Asha is the term for dinner, which is usually eaten between 8 – 10 p.m and may consist of a variety of salads and dips.

As with previous Middle Eastern and North African Cook Club‘s challenges, three recipes are chosen; savory, soup and or sweets.

This month’s recipes were: Palestinian Musakhan — sumac Palestinian chicken with onions, Shorbet Adas — Lentil Soup and Kunafe Nubulsia , a “gooey sweet cheese sandwiched between layers of shredded kunafe pastry.”

I decided to try my good friend Sawsan from Chef in Disguise‘s Musakhan, also making Taboon bread from scratch!

I was so glad, I did as Sawsan shared:
“Musakhan is one of the most popular and traditional Palestinian recipes. It is usually prepared during the olive oil pressing season to celebrate freshly pressed oil but you can see it on the menu all year round in family gatherings and parties. Musakhan is all about fresh, simple ingredients allowed to shine. Good olive oil, tangy sumac, a hint of spices, onions caramelized to the point of being sweet and tender, perfectly roasted chicken and fresh bread. Simple yet you have to taste it to see how a dish can be much more than the sum of its parts.”

I halved Sawsan’s recipe, air fried my chicken pieces and used Azlin Bloor’s Taboon Bread recipe found via LinsFood.

Musakhan (sumac Palestinian chicken with onions) - Chef in Disguise recipe
 
Prep time
Cook time
Total time
 
This sumac Palestinian chicken with onions is very easy to make and is very healthy and delicious!
Author:
Recipe type: Palestinian
Serves: 2 serves
Ingredients
  • 500 grams onions peeled and chopped
  • 1 cup olive oil
  • 2 tablespoons Sumac
  • ¼ teaspoon cardamon
  • ¼ teaspoon black pepper
  • Salt
  • 2 chicken breast pieces; bone in
  • ¼ teaspoon cardamon
  • ¼ teaspoon black pepper
  • taboon bread
  • For the decoration
  • Nuts for topping; pan dry roasted (pine nuts or almonds are the most commonly used ones)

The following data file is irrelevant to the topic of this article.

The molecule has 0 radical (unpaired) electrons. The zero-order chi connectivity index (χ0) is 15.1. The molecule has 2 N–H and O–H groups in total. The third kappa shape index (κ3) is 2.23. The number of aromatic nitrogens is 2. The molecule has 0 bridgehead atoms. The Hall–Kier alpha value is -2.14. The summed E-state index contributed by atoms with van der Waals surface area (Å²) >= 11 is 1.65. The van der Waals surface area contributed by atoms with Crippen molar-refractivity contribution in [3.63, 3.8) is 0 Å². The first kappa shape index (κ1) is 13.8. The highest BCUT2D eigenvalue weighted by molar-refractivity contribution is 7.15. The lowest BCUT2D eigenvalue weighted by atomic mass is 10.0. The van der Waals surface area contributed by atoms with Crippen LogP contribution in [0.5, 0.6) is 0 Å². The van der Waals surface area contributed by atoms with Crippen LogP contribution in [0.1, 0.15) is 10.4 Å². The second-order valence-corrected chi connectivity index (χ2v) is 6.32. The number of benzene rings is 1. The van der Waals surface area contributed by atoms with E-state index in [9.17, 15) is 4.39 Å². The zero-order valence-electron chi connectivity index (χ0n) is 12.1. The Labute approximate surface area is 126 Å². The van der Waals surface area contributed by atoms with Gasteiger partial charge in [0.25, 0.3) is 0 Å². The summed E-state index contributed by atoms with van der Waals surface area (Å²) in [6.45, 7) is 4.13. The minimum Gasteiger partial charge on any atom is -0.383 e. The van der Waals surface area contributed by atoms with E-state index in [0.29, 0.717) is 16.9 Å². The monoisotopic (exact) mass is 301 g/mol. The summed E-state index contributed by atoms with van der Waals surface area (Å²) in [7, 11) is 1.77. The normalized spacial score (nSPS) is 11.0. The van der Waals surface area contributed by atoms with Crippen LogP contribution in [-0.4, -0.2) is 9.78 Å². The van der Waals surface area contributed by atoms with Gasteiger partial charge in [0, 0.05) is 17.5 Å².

• 1 tablespoon sumac
Instructions
  1. Place onions in a pot and add enough olive oil to submerge the onions completely.
  2. Cook the onion over low heat stirring occasionally til the onions are translucent but still hold their shape and have some texture; you don't want them mushy. (this will take 20 - 30 minutes)
  3. Once the onions are done, place them in a colander to drain off the olive oil; Do not discard the oil.
  4. After the oil has been drained off, sprinkle the onions with sumac, cardamon and black pepper and toss them until they are completely coated with sumac (note the color and the taste deepens when you leave the onions aside so add the sumac gradually, you can always add more if you want.
  5. The Chicken (see Notes); can sear, poach the chicken in a separate pan on the stove top.
  6. Assemble the musakhan (see Notes)
  7. Pre heat over to 200C and place on the rack on the bottom.
  8. brush the bread with some of the olive oil strained from cooking and onions.
  9. Remove from oven and top with nuts, sprinkle with sumac and serve with yogurt; I chose homemade feta.
Notes
Original recipe via Sawsan's, Chef in Disguise wonderful food blog!
Per Sawsan, "make sure you don't chop the onions too fine or they will get soft with cooking and lose texture."
I air fried the chicken for 20 minutes; 220C.
Taboon Bread Linsfood used, but followed Sawsan's instructions to assemble.

Palestinian-Musakhan-taboon-bread-whatsonthelistPalestinian-Musakhan-tabook-bread-tabun-chicken-airfried-whatsonthelistSawsan’s recipe was “mouth-watering tasty” and “absolutely delicious,” and you can quote me on that!

Hands up, who would like to try this Palestinian Musakhan now?

Have you ever experienced Palestinian cuisine?

Have you learned something new through this blog post today?

Of the three recipes, which one would you have chosen?